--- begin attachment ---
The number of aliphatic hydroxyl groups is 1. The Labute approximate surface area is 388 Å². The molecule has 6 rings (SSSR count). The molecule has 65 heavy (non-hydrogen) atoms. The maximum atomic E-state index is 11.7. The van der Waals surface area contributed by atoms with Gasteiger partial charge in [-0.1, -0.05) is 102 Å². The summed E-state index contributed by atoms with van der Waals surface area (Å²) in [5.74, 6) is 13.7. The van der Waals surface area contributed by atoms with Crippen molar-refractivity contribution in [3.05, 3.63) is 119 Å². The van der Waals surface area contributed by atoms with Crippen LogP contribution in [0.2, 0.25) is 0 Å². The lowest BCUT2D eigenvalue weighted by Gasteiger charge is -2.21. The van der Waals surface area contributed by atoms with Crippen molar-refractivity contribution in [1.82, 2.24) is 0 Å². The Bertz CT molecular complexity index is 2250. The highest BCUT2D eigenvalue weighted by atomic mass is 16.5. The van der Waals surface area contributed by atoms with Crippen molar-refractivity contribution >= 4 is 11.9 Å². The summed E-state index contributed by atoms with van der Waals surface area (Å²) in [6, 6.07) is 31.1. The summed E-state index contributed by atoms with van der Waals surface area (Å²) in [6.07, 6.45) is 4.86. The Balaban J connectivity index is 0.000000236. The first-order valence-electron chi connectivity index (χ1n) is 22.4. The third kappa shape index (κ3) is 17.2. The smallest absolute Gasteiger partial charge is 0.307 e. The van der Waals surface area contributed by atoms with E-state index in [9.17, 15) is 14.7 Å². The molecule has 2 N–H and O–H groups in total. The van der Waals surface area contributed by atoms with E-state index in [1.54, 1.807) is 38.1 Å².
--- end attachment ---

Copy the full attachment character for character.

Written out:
The number of aliphatic hydroxyl groups is 1. The Labute approximate surface area is 388 Å². The molecule has 6 rings (SSSR count). The molecule has 65 heavy (non-hydrogen) atoms. The maximum atomic E-state index is 11.7. The van der Waals surface area contributed by atoms with Gasteiger partial charge in [-0.1, -0.05) is 102 Å². The summed E-state index contributed by atoms with van der Waals surface area (Å²) in [5.74, 6) is 13.7. The van der Waals surface area contributed by atoms with Crippen molar-refractivity contribution in [3.05, 3.63) is 119 Å². The van der Waals surface area contributed by atoms with Crippen LogP contribution in [0.2, 0.25) is 0 Å². The lowest BCUT2D eigenvalue weighted by Gasteiger charge is -2.21. The van der Waals surface area contributed by atoms with Crippen molar-refractivity contribution in [1.82, 2.24) is 0 Å². The Bertz CT molecular complexity index is 2250. The highest BCUT2D eigenvalue weighted by atomic mass is 16.5. The van der Waals surface area contributed by atoms with Crippen molar-refractivity contribution >= 4 is 11.9 Å². The summed E-state index contributed by atoms with van der Waals surface area (Å²) in [6, 6.07) is 31.1. The summed E-state index contributed by atoms with van der Waals surface area (Å²) in [6.07, 6.45) is 4.86. The Balaban J connectivity index is 0.000000236. The first-order valence-electron chi connectivity index (χ1n) is 22.4. The third kappa shape index (κ3) is 17.2. The smallest absolute Gasteiger partial charge is 0.307 e. The van der Waals surface area contributed by atoms with E-state index in [9.17, 15) is 14.7 Å². The molecule has 2 N–H and O–H groups in total. The van der Waals surface area contributed by atoms with E-state index in [1.54, 1.807) is 38.1 Å².